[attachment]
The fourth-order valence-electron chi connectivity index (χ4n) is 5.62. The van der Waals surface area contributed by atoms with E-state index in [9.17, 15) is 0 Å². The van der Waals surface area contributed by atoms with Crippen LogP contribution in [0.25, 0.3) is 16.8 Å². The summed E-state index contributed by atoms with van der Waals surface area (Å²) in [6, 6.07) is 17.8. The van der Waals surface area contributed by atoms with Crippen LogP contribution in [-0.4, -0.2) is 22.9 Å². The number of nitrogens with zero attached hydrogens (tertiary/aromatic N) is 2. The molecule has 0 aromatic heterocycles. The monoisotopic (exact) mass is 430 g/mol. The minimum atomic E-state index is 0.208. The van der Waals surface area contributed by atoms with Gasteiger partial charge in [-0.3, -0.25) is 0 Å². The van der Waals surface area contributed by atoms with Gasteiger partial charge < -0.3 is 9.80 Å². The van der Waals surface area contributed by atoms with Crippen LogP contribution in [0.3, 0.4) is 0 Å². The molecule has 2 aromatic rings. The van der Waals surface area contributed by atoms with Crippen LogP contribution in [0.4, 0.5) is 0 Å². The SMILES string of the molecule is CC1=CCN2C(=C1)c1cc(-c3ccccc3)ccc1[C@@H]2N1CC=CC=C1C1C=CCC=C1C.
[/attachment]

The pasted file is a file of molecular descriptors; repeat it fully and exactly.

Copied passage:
The fourth-order valence-electron chi connectivity index (χ4n) is 5.62. The van der Waals surface area contributed by atoms with E-state index in [9.17, 15) is 0 Å². The van der Waals surface area contributed by atoms with Crippen LogP contribution in [0.25, 0.3) is 16.8 Å². The summed E-state index contributed by atoms with van der Waals surface area (Å²) in [6, 6.07) is 17.8. The van der Waals surface area contributed by atoms with Crippen LogP contribution in [-0.4, -0.2) is 22.9 Å². The number of nitrogens with zero attached hydrogens (tertiary/aromatic N) is 2. The molecule has 0 aromatic heterocycles. The monoisotopic (exact) mass is 430 g/mol. The minimum atomic E-state index is 0.208. The van der Waals surface area contributed by atoms with Gasteiger partial charge in [-0.3, -0.25) is 0 Å². The van der Waals surface area contributed by atoms with Gasteiger partial charge < -0.3 is 9.80 Å². The van der Waals surface area contributed by atoms with Crippen LogP contribution in [0.3, 0.4) is 0 Å². The molecule has 2 aromatic rings. The van der Waals surface area contributed by atoms with Crippen LogP contribution in [0.4, 0.5) is 0 Å². The SMILES string of the molecule is CC1=CCN2C(=C1)c1cc(-c3ccccc3)ccc1[C@@H]2N1CC=CC=C1C1C=CCC=C1C.